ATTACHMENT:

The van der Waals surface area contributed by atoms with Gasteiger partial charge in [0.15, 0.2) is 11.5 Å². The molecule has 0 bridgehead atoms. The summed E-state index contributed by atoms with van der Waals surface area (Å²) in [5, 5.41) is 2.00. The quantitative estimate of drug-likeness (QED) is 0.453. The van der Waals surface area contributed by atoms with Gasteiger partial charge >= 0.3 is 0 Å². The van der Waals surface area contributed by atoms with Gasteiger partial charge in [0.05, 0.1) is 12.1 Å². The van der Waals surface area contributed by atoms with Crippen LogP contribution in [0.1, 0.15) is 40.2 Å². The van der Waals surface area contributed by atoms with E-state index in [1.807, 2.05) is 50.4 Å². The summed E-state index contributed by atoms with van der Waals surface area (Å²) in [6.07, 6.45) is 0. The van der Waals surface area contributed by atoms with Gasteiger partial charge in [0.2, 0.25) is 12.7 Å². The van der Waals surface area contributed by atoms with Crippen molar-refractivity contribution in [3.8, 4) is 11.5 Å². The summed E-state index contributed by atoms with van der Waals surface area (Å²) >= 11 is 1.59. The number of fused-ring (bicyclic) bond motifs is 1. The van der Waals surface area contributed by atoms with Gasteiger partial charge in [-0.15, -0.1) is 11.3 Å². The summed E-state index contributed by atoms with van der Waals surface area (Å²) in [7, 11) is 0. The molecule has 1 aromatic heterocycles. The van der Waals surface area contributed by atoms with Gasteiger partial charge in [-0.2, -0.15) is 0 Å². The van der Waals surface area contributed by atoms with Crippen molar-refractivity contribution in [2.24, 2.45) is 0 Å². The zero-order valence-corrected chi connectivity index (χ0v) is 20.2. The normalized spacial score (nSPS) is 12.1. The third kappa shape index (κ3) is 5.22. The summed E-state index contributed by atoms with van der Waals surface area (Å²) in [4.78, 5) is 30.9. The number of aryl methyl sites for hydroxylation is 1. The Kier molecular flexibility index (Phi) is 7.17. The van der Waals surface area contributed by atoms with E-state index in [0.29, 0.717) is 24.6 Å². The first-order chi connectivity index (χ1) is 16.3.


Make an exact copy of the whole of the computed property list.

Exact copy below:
The van der Waals surface area contributed by atoms with Gasteiger partial charge in [0.15, 0.2) is 11.5 Å². The molecule has 0 bridgehead atoms. The summed E-state index contributed by atoms with van der Waals surface area (Å²) in [5, 5.41) is 2.00. The quantitative estimate of drug-likeness (QED) is 0.453. The van der Waals surface area contributed by atoms with Gasteiger partial charge >= 0.3 is 0 Å². The van der Waals surface area contributed by atoms with Gasteiger partial charge in [0.05, 0.1) is 12.1 Å². The van der Waals surface area contributed by atoms with Crippen LogP contribution in [0.1, 0.15) is 40.2 Å². The van der Waals surface area contributed by atoms with E-state index in [1.807, 2.05) is 50.4 Å². The summed E-state index contributed by atoms with van der Waals surface area (Å²) in [6.07, 6.45) is 0. The van der Waals surface area contributed by atoms with Gasteiger partial charge in [0.2, 0.25) is 12.7 Å². The van der Waals surface area contributed by atoms with Crippen molar-refractivity contribution in [3.8, 4) is 11.5 Å². The summed E-state index contributed by atoms with van der Waals surface area (Å²) >= 11 is 1.59. The number of fused-ring (bicyclic) bond motifs is 1. The van der Waals surface area contributed by atoms with Gasteiger partial charge in [-0.15, -0.1) is 11.3 Å². The summed E-state index contributed by atoms with van der Waals surface area (Å²) in [7, 11) is 0. The molecule has 1 aromatic heterocycles. The van der Waals surface area contributed by atoms with Gasteiger partial charge in [-0.2, -0.15) is 0 Å². The van der Waals surface area contributed by atoms with Crippen molar-refractivity contribution in [2.24, 2.45) is 0 Å². The zero-order valence-corrected chi connectivity index (χ0v) is 20.2. The normalized spacial score (nSPS) is 12.1. The third kappa shape index (κ3) is 5.22. The summed E-state index contributed by atoms with van der Waals surface area (Å²) in [4.78, 5) is 30.9. The number of aryl methyl sites for hydroxylation is 1. The Kier molecular flexibility index (Phi) is 7.17. The van der Waals surface area contributed by atoms with E-state index in [0.29, 0.717) is 24.6 Å². The first-order chi connectivity index (χ1) is 16.3.